By Judy Reiss
I know that I told you that I would be going to the hospital to have a knee replacement. I was all set for this procedure and all ready for when I would be able to come home. Well, of course, the best laid plans of Judy Reiss all went to hell in a hand basket! I won’t bother you with the details or why such a thing could happen but what I will tell you is that without the love and skill of my daughter, Polly, I would be dead today! It was she who found me having a heart attack and who rallied the troops and got me to the cardiac unit at the Medical Center and so as I write this, at home, I am definitely “on the mend”.
So rather than write a column about my medical problems and the many days I spent in the hospital, I wrote this one, which I think is a lot more interesting and important! What I want to do is give you a list of what you should take to the hospital with you and what you can expect when you get there. What do you think? Well, just let me know after you read it.
Number one and foremost is you must take someone with you to the hospital to act as your advocate! I know you think you can take care of yourself and don’t need anyone but you are wrong. I had my three children right there and if it wasn’t for Polly, well, you can only imagine what would have happened. Now, I am assuming you don’t need an advocate to save your life, but you do need someone to make sure you get the services you want and need. Remember, the kindly family and community doctor is just about as available as the Dodo bird!
For me, this was amazingly important. After a day or two in the hospital, I realized my skin was about to be sandpapered off! All the blankets and sheets are washed in heavy duty bleach to keep the germs and diseases at bay, which is a good thing but it tortures your skin. So, my grandson had won a fleece blanket at a sailing race a few years ago and he sent it in to me. And friends, it really made all the difference in the world! My fuzzy blanket and I went everywhere and it really helped not only my skin but my mental health. So bring something soft you can use as a cover.
If you are someone who has spent your life as a private person, forget it! The hospitals of today are huge, like factories for the sick and the last thing they have time for is to accommodate your privacy. My personal favorites are the “gowns” that you are given to wear come in two sizes, Elfin or XXX large. And neither one closes and neither one keeps your private parts private. So, the best thing is to grin and bear it. At least they are clean, and I am assured they make it very easy for the medical staff to reach your part they need to administer medications and to be able to see what is happening with you. And I believe that our rear-end looks just like everybody else’s.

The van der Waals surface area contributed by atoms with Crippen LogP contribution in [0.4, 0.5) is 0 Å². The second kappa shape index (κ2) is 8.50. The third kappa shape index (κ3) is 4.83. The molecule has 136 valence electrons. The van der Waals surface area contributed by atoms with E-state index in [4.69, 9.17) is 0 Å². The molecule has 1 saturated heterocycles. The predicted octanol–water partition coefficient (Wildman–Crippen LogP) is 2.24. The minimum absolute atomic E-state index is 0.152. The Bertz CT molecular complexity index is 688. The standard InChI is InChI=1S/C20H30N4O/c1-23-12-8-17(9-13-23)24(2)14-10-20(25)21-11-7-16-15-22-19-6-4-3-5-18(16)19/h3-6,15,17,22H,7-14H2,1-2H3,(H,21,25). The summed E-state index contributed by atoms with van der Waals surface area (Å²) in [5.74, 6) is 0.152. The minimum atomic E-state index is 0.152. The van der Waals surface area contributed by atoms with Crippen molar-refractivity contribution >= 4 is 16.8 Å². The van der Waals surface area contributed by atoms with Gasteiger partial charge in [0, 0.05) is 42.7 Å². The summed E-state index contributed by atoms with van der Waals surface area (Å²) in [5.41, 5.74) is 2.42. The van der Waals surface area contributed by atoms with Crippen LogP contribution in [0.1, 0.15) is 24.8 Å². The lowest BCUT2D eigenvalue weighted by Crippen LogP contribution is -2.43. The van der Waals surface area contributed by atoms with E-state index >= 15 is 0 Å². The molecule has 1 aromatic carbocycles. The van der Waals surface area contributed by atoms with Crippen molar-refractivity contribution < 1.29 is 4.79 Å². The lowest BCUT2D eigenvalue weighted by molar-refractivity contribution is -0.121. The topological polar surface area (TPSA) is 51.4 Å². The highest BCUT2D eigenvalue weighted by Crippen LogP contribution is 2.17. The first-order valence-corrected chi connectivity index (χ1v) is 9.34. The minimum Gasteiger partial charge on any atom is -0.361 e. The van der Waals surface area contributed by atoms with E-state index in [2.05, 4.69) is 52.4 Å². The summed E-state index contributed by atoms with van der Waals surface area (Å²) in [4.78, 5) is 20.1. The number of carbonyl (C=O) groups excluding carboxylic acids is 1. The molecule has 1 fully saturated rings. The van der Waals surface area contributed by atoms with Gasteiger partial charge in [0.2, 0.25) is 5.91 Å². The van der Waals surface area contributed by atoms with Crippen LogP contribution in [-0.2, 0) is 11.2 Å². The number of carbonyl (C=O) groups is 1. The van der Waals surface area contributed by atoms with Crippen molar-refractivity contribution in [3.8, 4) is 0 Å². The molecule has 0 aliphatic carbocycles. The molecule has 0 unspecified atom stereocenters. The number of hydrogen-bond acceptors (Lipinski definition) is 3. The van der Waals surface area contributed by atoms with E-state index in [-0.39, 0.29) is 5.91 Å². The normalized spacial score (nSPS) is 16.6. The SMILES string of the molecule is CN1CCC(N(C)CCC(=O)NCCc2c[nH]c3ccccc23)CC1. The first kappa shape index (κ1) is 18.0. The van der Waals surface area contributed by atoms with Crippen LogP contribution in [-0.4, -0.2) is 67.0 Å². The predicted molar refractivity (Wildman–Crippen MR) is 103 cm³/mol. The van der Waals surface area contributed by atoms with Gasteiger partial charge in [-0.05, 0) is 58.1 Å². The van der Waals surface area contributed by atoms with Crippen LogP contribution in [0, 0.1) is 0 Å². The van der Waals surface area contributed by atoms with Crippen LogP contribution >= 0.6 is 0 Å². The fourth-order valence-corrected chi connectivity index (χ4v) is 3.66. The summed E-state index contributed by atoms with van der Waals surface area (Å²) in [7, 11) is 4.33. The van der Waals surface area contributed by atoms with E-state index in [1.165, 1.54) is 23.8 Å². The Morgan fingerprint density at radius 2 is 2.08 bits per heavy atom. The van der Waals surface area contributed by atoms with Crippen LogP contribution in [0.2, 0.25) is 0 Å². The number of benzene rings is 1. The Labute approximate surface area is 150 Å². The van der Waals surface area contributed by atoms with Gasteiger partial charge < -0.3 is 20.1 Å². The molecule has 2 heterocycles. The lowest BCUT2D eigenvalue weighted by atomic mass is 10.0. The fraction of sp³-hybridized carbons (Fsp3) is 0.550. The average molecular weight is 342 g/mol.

I have many issues I find difficult at best and probably the worst is this. At least at the medical center, every room is a double, which means the small room you are assigned to has another resident in it. And you are separated by a very thin piece of cloth, period. But for me, here is the hitch. Regardless of what is wrong with either of you, you can hear every single thing that is being said or done to your roommate. During the day this is bad enough but in the middle of your sleepless night when all the lights are turned on and a team of caregivers all gather about 3 feet from your bed, it is your worst nightmare. True, I have no idea how to alleviate this problem unless, like Dartmouth Hitchcock you have small individual rooms, which I believe is much, much better. I firmly believe that if I had the stamina to take notes, I could have written a blockbuster revealing novel. Oh and I have only talked about the really bad parts, what I failed to mention is that all of my roommates cried, moaned and screamed throughout the night, too. Did I mention it to anyone? Of course not. These were sick and suffering people and the last thing they needed was a sick, suffering pain in the butt as a roommate!
Just as an aside, I think it is interesting to note that in the restrooms, the toilets are the old kind and very low to the floor. And believe me, it is not only a shock to realize it, it makes getting back up at least a two-person job.
Since I am telling you one of the bad things I should tell you some good. The food was terrific and always arrived hot and presented nicely. But the most important thing was every single nurse I worked with, and there was quite a few, was amazingly good and wonderfully kind and helpful. That might not sound so important but believe me, it is. And maybe it isn’t too polite to mention the initials MD don’t stand for what we think. Nope, they stand for Missing Doctor! Again, the old, kindly warm doctor who used to deliver your babies and come to your houses is long, long gone. If they show up at all it is to say hello and shake your hand. In the 9 days I was there, I was never, not once touched by a doctor! There were aids and there were medical students all exhausted and over worked, but a resident MD, I don’t think so.
So, are you ready to go and have your surgical procedure? Well, of course you are but well before you leave your house be sure you know what kind of post-op care you want and need. A small hospital has a lot going for it that a big mega-hospital doesn’t. And be sure, absolutely sure that you bring your advocate with you. And beg them to stay with you until you leave. You might owe them big time but whatever you have to repay will be worth whatever it costs.
More to come next week, about the hospital? Hopefully not!